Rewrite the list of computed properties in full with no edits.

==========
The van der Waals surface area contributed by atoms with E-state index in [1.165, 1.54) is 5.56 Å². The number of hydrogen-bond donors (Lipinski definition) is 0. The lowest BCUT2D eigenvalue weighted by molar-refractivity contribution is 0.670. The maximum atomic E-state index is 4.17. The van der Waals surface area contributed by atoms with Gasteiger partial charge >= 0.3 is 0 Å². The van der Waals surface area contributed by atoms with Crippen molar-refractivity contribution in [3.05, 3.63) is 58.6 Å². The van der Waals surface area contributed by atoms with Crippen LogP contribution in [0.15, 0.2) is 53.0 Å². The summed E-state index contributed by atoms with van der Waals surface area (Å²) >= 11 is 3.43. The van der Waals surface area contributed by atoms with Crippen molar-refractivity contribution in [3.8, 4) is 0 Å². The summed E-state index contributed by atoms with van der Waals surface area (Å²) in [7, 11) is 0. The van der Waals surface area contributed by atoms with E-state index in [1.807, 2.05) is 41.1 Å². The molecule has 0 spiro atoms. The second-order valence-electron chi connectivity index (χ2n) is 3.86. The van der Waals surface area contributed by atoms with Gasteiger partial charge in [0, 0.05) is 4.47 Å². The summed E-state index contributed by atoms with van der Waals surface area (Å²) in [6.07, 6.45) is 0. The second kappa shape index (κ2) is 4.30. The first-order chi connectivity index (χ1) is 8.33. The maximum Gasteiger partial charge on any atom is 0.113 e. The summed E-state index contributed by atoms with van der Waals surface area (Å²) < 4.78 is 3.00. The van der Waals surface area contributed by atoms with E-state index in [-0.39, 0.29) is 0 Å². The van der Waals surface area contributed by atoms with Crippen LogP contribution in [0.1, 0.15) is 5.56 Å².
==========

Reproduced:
The van der Waals surface area contributed by atoms with E-state index in [1.165, 1.54) is 5.56 Å². The number of hydrogen-bond donors (Lipinski definition) is 0. The lowest BCUT2D eigenvalue weighted by molar-refractivity contribution is 0.670. The maximum atomic E-state index is 4.17. The van der Waals surface area contributed by atoms with Gasteiger partial charge >= 0.3 is 0 Å². The van der Waals surface area contributed by atoms with Crippen molar-refractivity contribution in [3.05, 3.63) is 58.6 Å². The van der Waals surface area contributed by atoms with Crippen LogP contribution in [0.15, 0.2) is 53.0 Å². The summed E-state index contributed by atoms with van der Waals surface area (Å²) >= 11 is 3.43. The van der Waals surface area contributed by atoms with Crippen molar-refractivity contribution in [3.8, 4) is 0 Å². The summed E-state index contributed by atoms with van der Waals surface area (Å²) in [7, 11) is 0. The van der Waals surface area contributed by atoms with E-state index in [1.807, 2.05) is 41.1 Å². The molecule has 0 spiro atoms. The second-order valence-electron chi connectivity index (χ2n) is 3.86. The van der Waals surface area contributed by atoms with Gasteiger partial charge in [0, 0.05) is 4.47 Å². The summed E-state index contributed by atoms with van der Waals surface area (Å²) in [6.07, 6.45) is 0. The second kappa shape index (κ2) is 4.30. The first-order chi connectivity index (χ1) is 8.33. The maximum Gasteiger partial charge on any atom is 0.113 e. The summed E-state index contributed by atoms with van der Waals surface area (Å²) < 4.78 is 3.00. The van der Waals surface area contributed by atoms with E-state index in [-0.39, 0.29) is 0 Å². The van der Waals surface area contributed by atoms with Crippen LogP contribution in [0.1, 0.15) is 5.56 Å².